“During the discussion, strengthening of multiparty democratic system, building the Union based on democracy and federalism and further striving for ensuring peace and development of the Union were agreed. Moreover, the peace delegation is allowed to openly discuss its political anticipations and future talks in the second time talk and the ethnic armed organizations which don’t join the peace talks yet are also invited to the talks without advance restrictions in any situations.”

No doubt the planned meeting ahead which should be agreed between the RCSS and the junta will revolve around the junta’s explanation of “Union Agreement section (3) with National Constitution (2008), Table 1 of national constitution, union legislation and table 2 of State or Regional legislation sector-wise,” as reported by the Eleven Media.

The core message from junta leader Min Aung Hlaing is promising federalism, self-rule and self-determination on the condition that these EAOs do not demand secession from the so-called Union.

Rumors said the procrastination of RCSS boss delaying his appearance in Naypyitaw for a few days may be due to the speculations that he wasn’t amuse with the inaction of the Commander-in-Chief General Min Aung Hlaing not following up the promised signed agreement made during the first round of talks on May 20, followed by the SAC’s peace negotiation team led by Lieutenant General Yar Pyae on May 21 and 22.

Of course, nobody knows for sure what they have agreed upon as it was not made public, other than the ones that they wanted to publicize for public consumption.

Many speculate that it may be the redrawing of demarcation lines between the RCSS and its EAO opponents like the SSPP, TNLA and UWSA and developmental existence of the RCSS. And with the junta facing rebellion and opposition by all EAOs in Chin, Kachin, Karenni, Karen and now Arakan states, including the People’s Defense Force (PDF) and Local Defense Force (LDF), some under NUG and some not, in almost all divisions or regions mostly populated by the Bamar, it may be hard pressed to do much for the RCSS. If the junta in anyway move against the SSPP to do the RCSS a favor, it risks open conflict with the UWSA, as the Wa considers SSPP territory a buffer zone for its own security. Shan State is the only state left where the major EAOs have not fought against the junta.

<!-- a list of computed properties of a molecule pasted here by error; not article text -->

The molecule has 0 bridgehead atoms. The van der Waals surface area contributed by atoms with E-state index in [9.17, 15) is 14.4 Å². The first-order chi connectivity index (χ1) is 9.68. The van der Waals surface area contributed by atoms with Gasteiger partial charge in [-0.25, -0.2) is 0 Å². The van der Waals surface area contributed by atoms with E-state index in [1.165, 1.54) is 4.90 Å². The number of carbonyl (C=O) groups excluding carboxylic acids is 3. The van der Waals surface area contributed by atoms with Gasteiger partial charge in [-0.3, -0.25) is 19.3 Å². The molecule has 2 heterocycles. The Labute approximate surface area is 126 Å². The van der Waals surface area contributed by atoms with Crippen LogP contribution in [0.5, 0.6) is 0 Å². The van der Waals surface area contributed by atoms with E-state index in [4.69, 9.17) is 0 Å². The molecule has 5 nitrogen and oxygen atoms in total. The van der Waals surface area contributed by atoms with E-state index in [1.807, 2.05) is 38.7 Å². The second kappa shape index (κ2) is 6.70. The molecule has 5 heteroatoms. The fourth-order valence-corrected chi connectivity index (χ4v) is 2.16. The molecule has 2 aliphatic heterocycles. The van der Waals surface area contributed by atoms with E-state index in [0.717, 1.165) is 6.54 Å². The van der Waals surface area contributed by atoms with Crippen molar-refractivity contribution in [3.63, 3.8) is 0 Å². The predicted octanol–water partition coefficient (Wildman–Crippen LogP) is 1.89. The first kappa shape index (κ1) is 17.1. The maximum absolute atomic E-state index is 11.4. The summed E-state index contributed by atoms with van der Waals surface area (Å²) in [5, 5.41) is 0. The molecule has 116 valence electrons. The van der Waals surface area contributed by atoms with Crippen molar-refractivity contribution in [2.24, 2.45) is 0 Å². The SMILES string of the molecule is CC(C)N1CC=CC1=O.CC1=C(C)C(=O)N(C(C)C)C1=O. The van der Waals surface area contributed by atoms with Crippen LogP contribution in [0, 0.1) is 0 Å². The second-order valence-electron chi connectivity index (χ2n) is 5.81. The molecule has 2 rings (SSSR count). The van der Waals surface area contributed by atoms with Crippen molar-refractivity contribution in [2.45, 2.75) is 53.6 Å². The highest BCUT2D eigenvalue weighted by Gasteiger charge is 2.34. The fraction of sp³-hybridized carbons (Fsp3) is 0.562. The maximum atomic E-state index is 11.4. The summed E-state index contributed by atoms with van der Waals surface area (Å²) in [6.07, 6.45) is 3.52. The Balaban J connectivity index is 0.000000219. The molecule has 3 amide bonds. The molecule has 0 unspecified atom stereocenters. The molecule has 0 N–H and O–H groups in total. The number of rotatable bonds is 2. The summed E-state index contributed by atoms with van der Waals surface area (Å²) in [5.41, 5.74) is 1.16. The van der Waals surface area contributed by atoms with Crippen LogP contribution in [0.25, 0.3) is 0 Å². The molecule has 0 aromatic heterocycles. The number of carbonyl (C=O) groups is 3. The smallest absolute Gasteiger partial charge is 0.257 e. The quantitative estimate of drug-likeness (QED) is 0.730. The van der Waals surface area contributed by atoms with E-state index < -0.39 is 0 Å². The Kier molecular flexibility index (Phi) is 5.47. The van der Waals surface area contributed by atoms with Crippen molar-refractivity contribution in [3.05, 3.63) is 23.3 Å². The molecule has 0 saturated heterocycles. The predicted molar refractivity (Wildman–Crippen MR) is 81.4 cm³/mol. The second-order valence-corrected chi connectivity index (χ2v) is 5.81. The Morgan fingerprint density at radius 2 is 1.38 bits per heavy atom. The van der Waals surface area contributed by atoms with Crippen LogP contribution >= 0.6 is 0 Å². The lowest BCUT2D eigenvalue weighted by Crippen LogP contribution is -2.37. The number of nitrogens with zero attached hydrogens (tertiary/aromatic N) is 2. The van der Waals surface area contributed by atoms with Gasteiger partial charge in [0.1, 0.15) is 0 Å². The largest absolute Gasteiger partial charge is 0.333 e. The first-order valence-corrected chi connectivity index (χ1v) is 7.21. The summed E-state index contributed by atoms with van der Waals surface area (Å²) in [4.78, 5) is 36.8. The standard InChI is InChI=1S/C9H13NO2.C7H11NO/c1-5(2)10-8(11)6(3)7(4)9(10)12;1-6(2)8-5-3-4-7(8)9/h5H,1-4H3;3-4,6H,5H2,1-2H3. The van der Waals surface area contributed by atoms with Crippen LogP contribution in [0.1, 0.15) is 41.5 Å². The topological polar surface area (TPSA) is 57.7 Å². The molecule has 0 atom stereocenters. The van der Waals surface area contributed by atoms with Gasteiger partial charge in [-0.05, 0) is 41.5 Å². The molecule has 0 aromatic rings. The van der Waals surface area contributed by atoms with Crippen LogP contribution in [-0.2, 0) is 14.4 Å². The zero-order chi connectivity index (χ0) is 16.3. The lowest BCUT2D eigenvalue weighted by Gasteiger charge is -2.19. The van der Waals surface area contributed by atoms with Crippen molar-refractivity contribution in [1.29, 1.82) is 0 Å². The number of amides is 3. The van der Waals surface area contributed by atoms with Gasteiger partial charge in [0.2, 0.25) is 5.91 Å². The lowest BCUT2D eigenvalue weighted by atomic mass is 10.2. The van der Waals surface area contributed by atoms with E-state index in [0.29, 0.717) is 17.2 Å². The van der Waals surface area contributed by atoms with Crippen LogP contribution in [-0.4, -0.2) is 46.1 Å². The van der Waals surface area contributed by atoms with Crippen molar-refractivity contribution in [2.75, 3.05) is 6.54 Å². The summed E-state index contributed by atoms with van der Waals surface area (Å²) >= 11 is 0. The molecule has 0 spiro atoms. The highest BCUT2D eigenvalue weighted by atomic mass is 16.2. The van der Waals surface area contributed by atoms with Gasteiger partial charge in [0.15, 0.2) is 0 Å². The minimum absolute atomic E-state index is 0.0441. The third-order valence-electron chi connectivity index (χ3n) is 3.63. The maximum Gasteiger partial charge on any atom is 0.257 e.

But one thing is quite obvious, the junta is desperate to win over the ten EAOs that it held the first round peace talks with in April, which were the DKBA, KNU/KNLA-PC, PNLO, NMSP, ALP, RCSS and LDU. Non-signatories that joined the peace talks were the UWSA, the National Democratic Alliance Army (NDAA) and the SSPP.

Coming back to the aspiration or expectation of the junta that the remaining EAOs will come to the table eventually, an expert and well-versed peace negotiation process observer from the very beginning told this writer, “If Min Aung Hlaing’s objective is to draw groups like KNU, Karenni National Progressive Party (KNPP) , Kachin Independence Organization (KIO), CNF and Arakan Army (AA), I think he will need to implement the Chinese saying: Make those happy who are near (meaning the present ten negotiation partner groups) and those who are far (others unresponsive EAOs) will come. That is if he decides to continue doing his own way.”

“But if he is willing and ready to do it as a joint venture, his success will be greater. However so far I haven’t seen any sign of that as he’s still playing close to his chest,” he added.

For now, the country’s situation is highly convoluted, compounded by the fact that the junta thinks that it is winning and the ethnic-democratic loose alliance is also considering the same, with no end scenario in sight any time soon.